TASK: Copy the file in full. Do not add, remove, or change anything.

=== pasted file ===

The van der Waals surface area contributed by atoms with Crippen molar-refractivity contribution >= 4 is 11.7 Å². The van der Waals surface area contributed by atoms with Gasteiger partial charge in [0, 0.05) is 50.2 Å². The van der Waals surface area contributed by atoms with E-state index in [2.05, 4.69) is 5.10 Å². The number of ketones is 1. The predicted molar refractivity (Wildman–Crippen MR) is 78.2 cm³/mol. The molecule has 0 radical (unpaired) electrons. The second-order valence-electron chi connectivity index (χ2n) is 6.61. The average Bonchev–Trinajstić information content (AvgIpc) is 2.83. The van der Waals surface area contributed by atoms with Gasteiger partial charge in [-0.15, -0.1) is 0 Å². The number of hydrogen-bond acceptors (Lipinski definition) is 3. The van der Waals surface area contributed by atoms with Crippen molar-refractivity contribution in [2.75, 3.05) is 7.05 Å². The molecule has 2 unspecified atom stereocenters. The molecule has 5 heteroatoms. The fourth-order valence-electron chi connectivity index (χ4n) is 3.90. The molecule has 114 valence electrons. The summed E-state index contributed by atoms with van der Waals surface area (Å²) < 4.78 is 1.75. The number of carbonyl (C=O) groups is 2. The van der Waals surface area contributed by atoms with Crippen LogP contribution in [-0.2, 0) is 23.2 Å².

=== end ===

The van der Waals surface area contributed by atoms with Crippen molar-refractivity contribution >= 4 is 11.7 Å². The van der Waals surface area contributed by atoms with Gasteiger partial charge in [0, 0.05) is 50.2 Å². The van der Waals surface area contributed by atoms with E-state index in [2.05, 4.69) is 5.10 Å². The number of ketones is 1. The predicted molar refractivity (Wildman–Crippen MR) is 78.2 cm³/mol. The molecule has 0 radical (unpaired) electrons. The second-order valence-electron chi connectivity index (χ2n) is 6.61. The average Bonchev–Trinajstić information content (AvgIpc) is 2.83. The van der Waals surface area contributed by atoms with Gasteiger partial charge in [-0.15, -0.1) is 0 Å². The number of hydrogen-bond acceptors (Lipinski definition) is 3. The van der Waals surface area contributed by atoms with Crippen molar-refractivity contribution in [2.75, 3.05) is 7.05 Å². The molecule has 2 unspecified atom stereocenters. The molecule has 5 heteroatoms. The fourth-order valence-electron chi connectivity index (χ4n) is 3.90. The molecule has 114 valence electrons. The summed E-state index contributed by atoms with van der Waals surface area (Å²) < 4.78 is 1.75. The number of carbonyl (C=O) groups is 2. The van der Waals surface area contributed by atoms with Crippen LogP contribution in [-0.2, 0) is 23.2 Å².